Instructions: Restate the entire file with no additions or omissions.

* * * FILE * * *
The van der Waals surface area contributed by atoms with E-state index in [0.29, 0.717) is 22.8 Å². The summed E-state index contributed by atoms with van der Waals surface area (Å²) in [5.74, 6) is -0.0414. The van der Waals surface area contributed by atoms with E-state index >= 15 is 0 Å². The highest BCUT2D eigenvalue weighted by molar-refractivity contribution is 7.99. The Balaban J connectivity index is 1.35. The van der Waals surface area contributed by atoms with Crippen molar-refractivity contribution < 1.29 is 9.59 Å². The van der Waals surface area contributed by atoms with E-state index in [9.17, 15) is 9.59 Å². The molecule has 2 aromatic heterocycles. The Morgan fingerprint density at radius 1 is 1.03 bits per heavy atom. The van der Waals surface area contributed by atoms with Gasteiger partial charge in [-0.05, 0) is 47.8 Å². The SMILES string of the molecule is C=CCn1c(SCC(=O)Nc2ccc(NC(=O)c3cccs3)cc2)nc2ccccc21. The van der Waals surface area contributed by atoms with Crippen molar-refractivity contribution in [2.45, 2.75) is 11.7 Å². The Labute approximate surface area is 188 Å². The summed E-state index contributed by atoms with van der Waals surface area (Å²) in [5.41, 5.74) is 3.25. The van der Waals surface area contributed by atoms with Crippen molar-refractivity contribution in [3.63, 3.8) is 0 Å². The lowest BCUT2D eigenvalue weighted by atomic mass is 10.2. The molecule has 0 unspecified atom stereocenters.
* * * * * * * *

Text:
The van der Waals surface area contributed by atoms with E-state index in [0.29, 0.717) is 22.8 Å². The summed E-state index contributed by atoms with van der Waals surface area (Å²) in [5.74, 6) is -0.0414. The van der Waals surface area contributed by atoms with E-state index >= 15 is 0 Å². The highest BCUT2D eigenvalue weighted by molar-refractivity contribution is 7.99. The Balaban J connectivity index is 1.35. The van der Waals surface area contributed by atoms with Crippen molar-refractivity contribution < 1.29 is 9.59 Å². The van der Waals surface area contributed by atoms with E-state index in [9.17, 15) is 9.59 Å². The molecule has 2 aromatic heterocycles. The Morgan fingerprint density at radius 1 is 1.03 bits per heavy atom. The van der Waals surface area contributed by atoms with Gasteiger partial charge in [-0.05, 0) is 47.8 Å². The SMILES string of the molecule is C=CCn1c(SCC(=O)Nc2ccc(NC(=O)c3cccs3)cc2)nc2ccccc21. The van der Waals surface area contributed by atoms with Crippen molar-refractivity contribution in [2.45, 2.75) is 11.7 Å². The Labute approximate surface area is 188 Å². The summed E-state index contributed by atoms with van der Waals surface area (Å²) in [5.41, 5.74) is 3.25. The van der Waals surface area contributed by atoms with Crippen molar-refractivity contribution in [3.63, 3.8) is 0 Å². The lowest BCUT2D eigenvalue weighted by atomic mass is 10.2. The molecule has 0 unspecified atom stereocenters.